6.5.5. Field selectors


Make record field selector functions visible in expressions.

By default, the FieldSelectors extension is enabled, so defining a record datatype brings a selector function into scope for each field in the record. NoFieldSelectors negates this feature, making it possible to:

  • declare a top-level binding with the same name as a field, and
  • refer to this top-level binding unambiguously in expressions.

Field labels are still usable within record construction, updates and pattern matching.

For example, given a datatype definition

data Foo = MkFoo { bar :: Int, baz :: String }

The following will be available:

  1. the type constructor Foo;
  2. the data constructor MkFoo;
  3. the fields bar and baz for record construction, update, and pattern matching; and
  4. the selector functions bar :: Foo -> Int and baz :: Foo -> String.

If the NoFieldSelectors extension is enabled at the datatype definition site, items (1), (2), and (3) will still be available, but (4) will not. Correspondingly, it is permitted to define a top-level binding with the same name as a field, and using this name in an expression unambiguously refers to the non-field. For exmaple, the following is permitted:

data Foo = MkFoo { bar :: Int, baz :: String }
bar = ()  -- does not conflict with `bar` field
baz = bar -- unambiguously refers to `bar` the unit value, not the field

If you have multiple datatypes with the same field name, you need to enable DuplicateRecordFields to allow them to be declared simultaneously. It is never permitted for a single module to define multiple top-level bindings with the same name.

The DisambiguateRecordFields extension (implied by DuplicateRecordFields) is useful in conjunction with NoFieldSelectors, because it excludes non-fields from consideration when resolving field names in record construction, update and pattern matching. Import and export of selector functions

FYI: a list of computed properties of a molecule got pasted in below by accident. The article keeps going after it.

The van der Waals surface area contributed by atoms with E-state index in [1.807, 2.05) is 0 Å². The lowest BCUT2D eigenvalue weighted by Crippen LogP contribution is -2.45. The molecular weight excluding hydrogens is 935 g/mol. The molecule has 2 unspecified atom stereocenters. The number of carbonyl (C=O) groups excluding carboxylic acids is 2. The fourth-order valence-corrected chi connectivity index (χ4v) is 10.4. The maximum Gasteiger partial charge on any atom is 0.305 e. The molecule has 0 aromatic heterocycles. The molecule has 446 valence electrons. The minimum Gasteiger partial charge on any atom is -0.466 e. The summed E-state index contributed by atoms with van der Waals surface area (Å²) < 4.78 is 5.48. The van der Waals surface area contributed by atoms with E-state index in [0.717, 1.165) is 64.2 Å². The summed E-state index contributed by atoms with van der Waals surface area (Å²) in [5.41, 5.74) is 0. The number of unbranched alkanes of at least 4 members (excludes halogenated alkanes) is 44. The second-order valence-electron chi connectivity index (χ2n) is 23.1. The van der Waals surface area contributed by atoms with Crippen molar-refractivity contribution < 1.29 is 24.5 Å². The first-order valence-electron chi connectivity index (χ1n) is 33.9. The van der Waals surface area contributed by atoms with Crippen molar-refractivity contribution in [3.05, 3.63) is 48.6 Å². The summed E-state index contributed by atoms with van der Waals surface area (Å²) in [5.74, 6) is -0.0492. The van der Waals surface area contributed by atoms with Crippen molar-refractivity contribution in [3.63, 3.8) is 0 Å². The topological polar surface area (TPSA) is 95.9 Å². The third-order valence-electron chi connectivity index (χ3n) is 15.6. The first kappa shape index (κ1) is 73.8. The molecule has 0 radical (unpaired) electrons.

Under FieldSelectors, these modules are equivalent:

module A (Foo(MkFoo, bar, baz)) where
  data Foo = MkFoo { bar :: Int, baz :: Int }

module B (Foo(MkFoo, bar), baz) where
  data Foo = MkFoo { bar :: Int, baz :: Int }

Under NoFieldSelectors, these two export statements are now different. The first one will export the field baz, but not the top-level binding baz, while the second one would export the top-level binding baz (if one were defined), but not the field baz.

Because of this change, using NoFieldSelectors and writing out selector functions explicitly is different to using FieldSelectors: in the former case the fields and functions must be exported separately. For example, here the selector functions are not exported:

{-# LANGUAGE NoFieldSelectors #-}
module M (Foo(MkFoo, bar, baz)) where
  data Foo = MkFoo { bar :: Int, baz :: Int }

  bar (MkFoo x _) = x
  baz (MkFoo _ x) = x

whereas here the selector functions are exported:

{-# LANGUAGE FieldSelectors #-}
module M (Foo(MkFoo, bar, baz)) where
  data Foo = MkFoo { bar :: Int, baz :: Int }

Wildcard exports will export the field labels, but will not export a top-level binding that happens to have the same name. In the examples above, exporting Foo(..) is (still) equivalent to exporting Foo(MkFoo, bar, baz).